We will be circulating the full minutes of our most recent meeting to all members shortly, but in the meantime, here’s a selection of highlights.
Motion on Climate Action
As you may know from previous blogposts, RHUL performed very poorly in the People and Planet League table released earlier this year. In addition, the Students’ Union set a good example for us in May, when they passed a resolution to recognise the climate emergency. There is an urgency for the branch to act on this issue, since there is a council meeting on 9 October, with environmental matters on the agenda. An extensive RHUL-UCU motion was proposed, listing out a set of beliefs, and resolutions (sent out to all members via e-mail). Key points include reducing high-carbon foods and banning single-use plastics on campus wherever possible. The motion was carried by a large majority, and will now be sent on to be included in the papers for next week’s Council meeting. The ultimate aim is to get this included in the College’s updated environment strategy, which will set the plan of action for the next ten years.
Ballots and Get the Vote Out
Debbie Driscoll, our Regional Support Officer, visited us to give a talk about the simultaneous ballots that are currently running: one on USS, and the other on pay and equalities. Both of these ballots are disaggregated, meaning that we as a branch need to secure 50% turnout on both in order to be included in any strike action.
The USS ballot is in response to the recent negotiations between UUK, USS and the proposals by the agreed JEP. UCU accepted the JEP report and in their entirety; we are unhappy that USS rejected the report and that USS won’t hold them to account. Currently, employers are forcing USS members to pay towards contribution increases – 9.6% from Oct 2019, and 11% in Oct 2021. This has come about from USS’s refusal to implement the JEP’s proposals, despite what was agreed at the end of last year’s strike action. It is estimated that under current plans, the average USS member stands to lose £240,000 in retirement (as a result of changes made since 2011). The USS ballot aims to:
- Insist that USS should cover contribution increases
- Insist USS should implement JEP’s proposals
- To hold USS to account
Pay and Equality Ballot
Staff pay has been seriously eroded over the last few years. Spending on staff in UK universities has fallen by an average of 58% down to 54%. Our salaries are now worth 20% less than they were 10 years ago. Employers have only offered a below inflation pay increase of 1.8%. In addition to all this, we all know the stress of academic workload: the average working week is above 50 hours (with 29% of academics working more than 55 hours per week). Job insecurity is endemic, with over 100,000 teaching staff in HE on casual contracts and zero-hour contracts. In many cases, cuts on staffing costs are achieved by increasing the numbers of casual staff. We also have a severe gender pay gap at RHUL, as well as a pronounced pay gap for protected characteristics, as we have written previously on the blog. The pay and equality ballot is a joint trade union claim with Unison and Unite. The claim proposes the following:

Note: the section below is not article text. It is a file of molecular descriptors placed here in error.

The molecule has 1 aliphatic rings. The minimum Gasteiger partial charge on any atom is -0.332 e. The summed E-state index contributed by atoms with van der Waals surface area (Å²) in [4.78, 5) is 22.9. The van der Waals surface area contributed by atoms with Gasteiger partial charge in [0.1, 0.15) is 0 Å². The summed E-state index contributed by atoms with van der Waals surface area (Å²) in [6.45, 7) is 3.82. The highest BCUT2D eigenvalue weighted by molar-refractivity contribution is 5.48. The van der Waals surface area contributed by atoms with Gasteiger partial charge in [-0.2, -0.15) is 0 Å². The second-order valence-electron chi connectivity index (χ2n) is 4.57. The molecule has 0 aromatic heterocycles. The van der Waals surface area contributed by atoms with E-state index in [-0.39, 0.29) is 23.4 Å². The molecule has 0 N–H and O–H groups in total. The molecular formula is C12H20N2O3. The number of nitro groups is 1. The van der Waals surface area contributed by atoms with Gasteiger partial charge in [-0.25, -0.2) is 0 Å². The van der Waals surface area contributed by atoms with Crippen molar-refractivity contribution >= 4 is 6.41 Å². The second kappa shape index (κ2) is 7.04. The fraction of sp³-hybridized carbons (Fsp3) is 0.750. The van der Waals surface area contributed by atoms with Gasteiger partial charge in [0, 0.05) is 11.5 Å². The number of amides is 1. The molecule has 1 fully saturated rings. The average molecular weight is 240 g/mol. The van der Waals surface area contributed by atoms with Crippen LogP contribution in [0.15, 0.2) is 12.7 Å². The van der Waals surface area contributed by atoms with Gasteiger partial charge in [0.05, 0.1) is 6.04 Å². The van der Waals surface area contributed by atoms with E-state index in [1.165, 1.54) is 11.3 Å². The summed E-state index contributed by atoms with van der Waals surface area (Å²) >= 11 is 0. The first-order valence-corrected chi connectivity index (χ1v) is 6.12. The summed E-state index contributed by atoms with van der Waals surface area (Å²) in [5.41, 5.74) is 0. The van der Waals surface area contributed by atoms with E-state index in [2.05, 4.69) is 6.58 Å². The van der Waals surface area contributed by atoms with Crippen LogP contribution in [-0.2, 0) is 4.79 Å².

- A pay rise of RPI + 3% or £3,349, whichever is the greater
- £10ph minimum pay
- 35 hour working week
- A commitment to close the gender pay gap and take action on ethnic pay gap
- To agree framework to eliminate precarious contracts – move to fractional and end outsourcing
- Nationally agreed payment to recognise excessive workloads
The biggest concern is to achieve a good turnout well above 50% so that we have a strong negotiating position. Remember: the bigger the mandate for strike action, the better the outcome.
Local Arrangements to Get the Vote Out
A lot of the GTVO focus falls on departmental reps. Priority is direct human contact– to press the members in your department to ask if they have voted in the ballot. In some departments (especially large departments), this can be very difficult, and some reps may find this hard owing to their individual circumstances (fractional contracts, etc). In such cases, branch committee members are happy to visit departments and assist. Reps can contact members by telephone if they are unable to knock on doors.
Visibility is key – for members to put posters up, to wear their ‘I voted’ stickers, or place them around their buildings. Especially, please remind members of the address they need to go to if they need to get new papers (especially following the shuffling of school-ification, where many members have changed their work location). If you have any new staff in your department, please encourage them to join and then vote – there is still time!
Deadline to get your ballot papers in is 30 October, but the post deadline is 28 October.
Other issues raised included ‘fact-checking’ college emails from senior management, as well as queries about Royal Holloway’s track record of decreasing staff costs in favour of increasing spend on new buildings. Check your inboxes for the meeting minutes for further details!